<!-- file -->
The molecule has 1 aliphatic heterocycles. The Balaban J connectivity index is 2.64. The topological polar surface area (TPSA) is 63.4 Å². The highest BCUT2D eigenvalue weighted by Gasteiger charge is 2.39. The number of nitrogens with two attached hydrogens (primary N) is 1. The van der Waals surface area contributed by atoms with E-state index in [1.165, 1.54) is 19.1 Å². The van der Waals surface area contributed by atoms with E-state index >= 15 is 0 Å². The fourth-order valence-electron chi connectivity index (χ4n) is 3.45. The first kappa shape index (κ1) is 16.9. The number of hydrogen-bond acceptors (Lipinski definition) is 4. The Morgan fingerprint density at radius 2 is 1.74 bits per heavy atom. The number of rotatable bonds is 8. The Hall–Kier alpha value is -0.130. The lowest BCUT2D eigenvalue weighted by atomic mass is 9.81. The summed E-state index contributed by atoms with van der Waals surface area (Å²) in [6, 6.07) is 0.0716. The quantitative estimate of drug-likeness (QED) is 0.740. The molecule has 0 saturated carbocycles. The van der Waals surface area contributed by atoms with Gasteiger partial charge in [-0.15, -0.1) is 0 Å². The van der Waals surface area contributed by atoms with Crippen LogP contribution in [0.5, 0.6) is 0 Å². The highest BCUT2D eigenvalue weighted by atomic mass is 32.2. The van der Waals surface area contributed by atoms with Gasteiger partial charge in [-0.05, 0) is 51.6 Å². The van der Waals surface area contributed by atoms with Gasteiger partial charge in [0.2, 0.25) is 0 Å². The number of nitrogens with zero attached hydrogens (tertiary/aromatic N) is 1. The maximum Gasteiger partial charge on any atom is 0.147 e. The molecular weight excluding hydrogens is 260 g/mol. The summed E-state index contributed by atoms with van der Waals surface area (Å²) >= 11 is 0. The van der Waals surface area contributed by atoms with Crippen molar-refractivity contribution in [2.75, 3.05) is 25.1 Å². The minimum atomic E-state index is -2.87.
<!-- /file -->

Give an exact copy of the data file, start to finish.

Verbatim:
The molecule has 1 aliphatic heterocycles. The Balaban J connectivity index is 2.64. The topological polar surface area (TPSA) is 63.4 Å². The highest BCUT2D eigenvalue weighted by Gasteiger charge is 2.39. The number of nitrogens with two attached hydrogens (primary N) is 1. The van der Waals surface area contributed by atoms with E-state index in [1.165, 1.54) is 19.1 Å². The van der Waals surface area contributed by atoms with E-state index >= 15 is 0 Å². The fourth-order valence-electron chi connectivity index (χ4n) is 3.45. The first kappa shape index (κ1) is 16.9. The number of hydrogen-bond acceptors (Lipinski definition) is 4. The Morgan fingerprint density at radius 2 is 1.74 bits per heavy atom. The number of rotatable bonds is 8. The Hall–Kier alpha value is -0.130. The lowest BCUT2D eigenvalue weighted by atomic mass is 9.81. The summed E-state index contributed by atoms with van der Waals surface area (Å²) in [6, 6.07) is 0.0716. The quantitative estimate of drug-likeness (QED) is 0.740. The molecule has 0 saturated carbocycles. The van der Waals surface area contributed by atoms with Gasteiger partial charge in [-0.15, -0.1) is 0 Å². The van der Waals surface area contributed by atoms with Crippen LogP contribution in [0.5, 0.6) is 0 Å². The highest BCUT2D eigenvalue weighted by atomic mass is 32.2. The van der Waals surface area contributed by atoms with Gasteiger partial charge in [-0.05, 0) is 51.6 Å². The van der Waals surface area contributed by atoms with Gasteiger partial charge in [0.2, 0.25) is 0 Å². The number of nitrogens with zero attached hydrogens (tertiary/aromatic N) is 1. The maximum Gasteiger partial charge on any atom is 0.147 e. The molecular weight excluding hydrogens is 260 g/mol. The summed E-state index contributed by atoms with van der Waals surface area (Å²) >= 11 is 0. The van der Waals surface area contributed by atoms with Crippen molar-refractivity contribution in [2.75, 3.05) is 25.1 Å². The minimum atomic E-state index is -2.87.